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CANAL is a series exploring gender, belonging, passing, autobiography, persona, and geopolitics. I look at Panama, a group of transgender prostitutes and myself. We all struggle to fit in. We allend up in drag. These photographs document a night when Linette, a Panamanian transgendersex‐worker, dressed me up.

CANAL takes the viewer into the surreal life of transgender sex workers on the fringe of the Panama Canal Zone. Through a series of portraits and landscapes an absurd world is revealed where theater is life, persona masquerades trauma and the photographer adopts the persona of her subjects to describe a place. The transgender bodies are engineered like Panama’s geography and their complicated dynamic as prostitutes resembles the complicated dynamics of Panama’s history.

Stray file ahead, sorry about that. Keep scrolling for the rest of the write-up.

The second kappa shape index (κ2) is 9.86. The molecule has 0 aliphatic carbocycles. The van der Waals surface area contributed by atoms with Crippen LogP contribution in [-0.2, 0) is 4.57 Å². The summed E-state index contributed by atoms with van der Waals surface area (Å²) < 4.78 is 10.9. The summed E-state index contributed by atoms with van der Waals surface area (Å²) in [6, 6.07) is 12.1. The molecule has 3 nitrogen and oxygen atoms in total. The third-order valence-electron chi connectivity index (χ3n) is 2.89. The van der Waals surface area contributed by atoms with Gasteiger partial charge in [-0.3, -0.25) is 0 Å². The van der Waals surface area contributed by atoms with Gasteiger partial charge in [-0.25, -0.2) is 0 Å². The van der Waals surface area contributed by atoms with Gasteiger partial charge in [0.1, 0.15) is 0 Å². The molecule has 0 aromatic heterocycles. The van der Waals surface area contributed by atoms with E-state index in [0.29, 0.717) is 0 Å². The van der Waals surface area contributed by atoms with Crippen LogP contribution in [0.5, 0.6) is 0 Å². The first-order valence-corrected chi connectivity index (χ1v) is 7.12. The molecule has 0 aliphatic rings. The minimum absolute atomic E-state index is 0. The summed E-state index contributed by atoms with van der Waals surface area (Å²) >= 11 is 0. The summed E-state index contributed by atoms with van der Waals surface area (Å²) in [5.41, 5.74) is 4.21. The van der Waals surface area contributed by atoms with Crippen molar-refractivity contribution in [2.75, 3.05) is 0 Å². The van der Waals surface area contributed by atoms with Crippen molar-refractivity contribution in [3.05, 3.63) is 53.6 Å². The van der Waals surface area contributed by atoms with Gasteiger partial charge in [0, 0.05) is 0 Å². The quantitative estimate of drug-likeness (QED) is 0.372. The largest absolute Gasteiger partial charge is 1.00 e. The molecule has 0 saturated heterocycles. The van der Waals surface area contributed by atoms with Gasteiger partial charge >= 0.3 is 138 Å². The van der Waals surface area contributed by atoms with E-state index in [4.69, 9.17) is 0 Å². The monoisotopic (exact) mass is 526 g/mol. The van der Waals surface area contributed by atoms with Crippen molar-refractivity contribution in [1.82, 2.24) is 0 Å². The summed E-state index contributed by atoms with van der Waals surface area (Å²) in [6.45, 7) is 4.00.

Panama is an exaggerated example of extensive diversity as a result of worker migration first from slavery and then for the construction of the canal, an exaggerated example of cultural, moral and human compromises, and an exaggerated example of the movement of goods. Panama has the largest disparity of wealth in the Americas with a free trade zone creating millionaires alongside communities of squatters.

In 1903, after France’s failure to build a canal, the US manufactured Panama’s birth as a nation and one of the world’s engineering feats, the Panama Canal. Not only was this construction an enormous experiment in poured concrete, it marked the beginning of globalization as we know it

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